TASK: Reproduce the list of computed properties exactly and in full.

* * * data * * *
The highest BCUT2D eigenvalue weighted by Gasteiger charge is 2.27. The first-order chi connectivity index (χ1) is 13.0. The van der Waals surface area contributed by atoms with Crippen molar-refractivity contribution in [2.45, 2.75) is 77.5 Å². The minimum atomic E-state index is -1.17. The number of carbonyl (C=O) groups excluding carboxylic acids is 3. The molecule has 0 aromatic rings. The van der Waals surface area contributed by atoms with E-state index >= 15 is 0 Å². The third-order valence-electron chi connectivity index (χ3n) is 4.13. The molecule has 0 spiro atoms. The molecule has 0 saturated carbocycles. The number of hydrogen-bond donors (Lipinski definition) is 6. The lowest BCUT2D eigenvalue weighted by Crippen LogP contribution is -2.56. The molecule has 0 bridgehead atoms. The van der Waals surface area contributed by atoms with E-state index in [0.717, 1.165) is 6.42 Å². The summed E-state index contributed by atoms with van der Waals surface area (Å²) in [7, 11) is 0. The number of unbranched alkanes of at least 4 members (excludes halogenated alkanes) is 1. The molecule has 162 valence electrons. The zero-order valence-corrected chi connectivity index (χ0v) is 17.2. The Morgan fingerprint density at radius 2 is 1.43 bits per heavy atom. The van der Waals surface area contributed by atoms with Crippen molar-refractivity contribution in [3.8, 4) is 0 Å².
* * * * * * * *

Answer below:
The highest BCUT2D eigenvalue weighted by Gasteiger charge is 2.27. The first-order chi connectivity index (χ1) is 13.0. The van der Waals surface area contributed by atoms with Crippen molar-refractivity contribution in [2.45, 2.75) is 77.5 Å². The minimum atomic E-state index is -1.17. The number of carbonyl (C=O) groups excluding carboxylic acids is 3. The molecule has 0 aromatic rings. The van der Waals surface area contributed by atoms with E-state index >= 15 is 0 Å². The third-order valence-electron chi connectivity index (χ3n) is 4.13. The molecule has 0 spiro atoms. The molecule has 0 saturated carbocycles. The number of hydrogen-bond donors (Lipinski definition) is 6. The lowest BCUT2D eigenvalue weighted by Crippen LogP contribution is -2.56. The molecule has 0 bridgehead atoms. The van der Waals surface area contributed by atoms with E-state index in [0.717, 1.165) is 6.42 Å². The summed E-state index contributed by atoms with van der Waals surface area (Å²) in [7, 11) is 0. The number of unbranched alkanes of at least 4 members (excludes halogenated alkanes) is 1. The molecule has 162 valence electrons. The zero-order valence-corrected chi connectivity index (χ0v) is 17.2. The Morgan fingerprint density at radius 2 is 1.43 bits per heavy atom. The van der Waals surface area contributed by atoms with Crippen molar-refractivity contribution in [3.8, 4) is 0 Å².